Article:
What happens when busy little beavers build a dam over a creek that begins to flood the road to your home? Fortunately for the beavers, a property owner on the Yaquina River loved the beauty and tranquility of the pond and its wildlife so much that he contacted the Mid-Coast Watershed Council (MCWC). The Council has been promoting the idea that it’s better to live “with” with beavers” rather than kill or trap them, because they promote good habitat for coho salmon, cutthroat trout, water quantity and quality.
“We spend hundreds of thousand of dollars on restoration projects for salmon,” says Fran Recht, of Pacific Marine Fisheries Commission habitat program, “where beavers can do many of the same things for free”. Recht says that beaver populations have declined greatly in rivers and streams along our central coast, so it makes good sense for humans to get along with beavers rather than remove them. “Dam building beavers are especially helpful for salmon, but even the bank dens provide rich habitat of slower moving water that juvenile salmon can grow from” says Recht.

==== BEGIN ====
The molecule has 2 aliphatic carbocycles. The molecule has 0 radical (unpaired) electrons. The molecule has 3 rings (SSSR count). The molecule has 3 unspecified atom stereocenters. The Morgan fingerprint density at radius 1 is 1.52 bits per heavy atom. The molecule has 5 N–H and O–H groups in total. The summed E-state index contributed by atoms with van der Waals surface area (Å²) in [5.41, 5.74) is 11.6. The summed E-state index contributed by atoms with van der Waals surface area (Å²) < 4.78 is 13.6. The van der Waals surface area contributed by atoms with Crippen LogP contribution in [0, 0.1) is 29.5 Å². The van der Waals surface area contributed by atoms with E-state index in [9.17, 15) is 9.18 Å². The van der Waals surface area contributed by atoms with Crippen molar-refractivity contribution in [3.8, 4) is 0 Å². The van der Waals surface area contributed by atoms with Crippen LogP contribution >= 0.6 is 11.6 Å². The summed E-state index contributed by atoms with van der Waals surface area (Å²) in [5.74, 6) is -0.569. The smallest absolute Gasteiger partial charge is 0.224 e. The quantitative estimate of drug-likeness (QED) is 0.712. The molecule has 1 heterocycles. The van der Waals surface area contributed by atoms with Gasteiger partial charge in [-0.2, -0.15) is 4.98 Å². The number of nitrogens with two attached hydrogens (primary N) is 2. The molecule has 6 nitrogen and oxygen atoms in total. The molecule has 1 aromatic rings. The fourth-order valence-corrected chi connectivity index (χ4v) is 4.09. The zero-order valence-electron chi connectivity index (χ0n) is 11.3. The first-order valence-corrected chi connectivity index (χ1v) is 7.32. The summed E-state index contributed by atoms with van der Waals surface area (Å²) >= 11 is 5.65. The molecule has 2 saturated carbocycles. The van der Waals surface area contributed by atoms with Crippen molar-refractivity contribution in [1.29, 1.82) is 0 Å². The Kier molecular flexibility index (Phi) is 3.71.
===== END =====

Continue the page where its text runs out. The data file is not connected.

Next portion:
With a simple pond leveler device made with donated materials from a private landowner and a small piece of caging from the Lincoln Soil and Water Conservation District and a few hours of paid labor, the problem was solved. Once in place the pond level was still high enough for the beavers to hide in, but not so high that it floods the road.
“Beavers may be industrious engineers”, says Wayne Hoffman, of the MCWC, “but we’re smarter. We can enjoy their benefits while easily solving problems they cause. Among them: Beavers clogging culverts can be prevented by using a trapezoidal barrier of stakes upstream from the culvert that don’t block salmon migration. If trees are being gnawed, simply wrap the base of their trunks with chicken wire. And as we’ve seen, the pond leveler works well too, though care has to be taken not to let too much water drain out.” He also noted that landowners can help beavers by planting streamside vegetation such as willows, vine maples, cottonwoods for food and alders and conifers for building materials.”
For those wanting help in dealing with beavers while allowing them to thrive, contact the MCWC at 541-265-9195.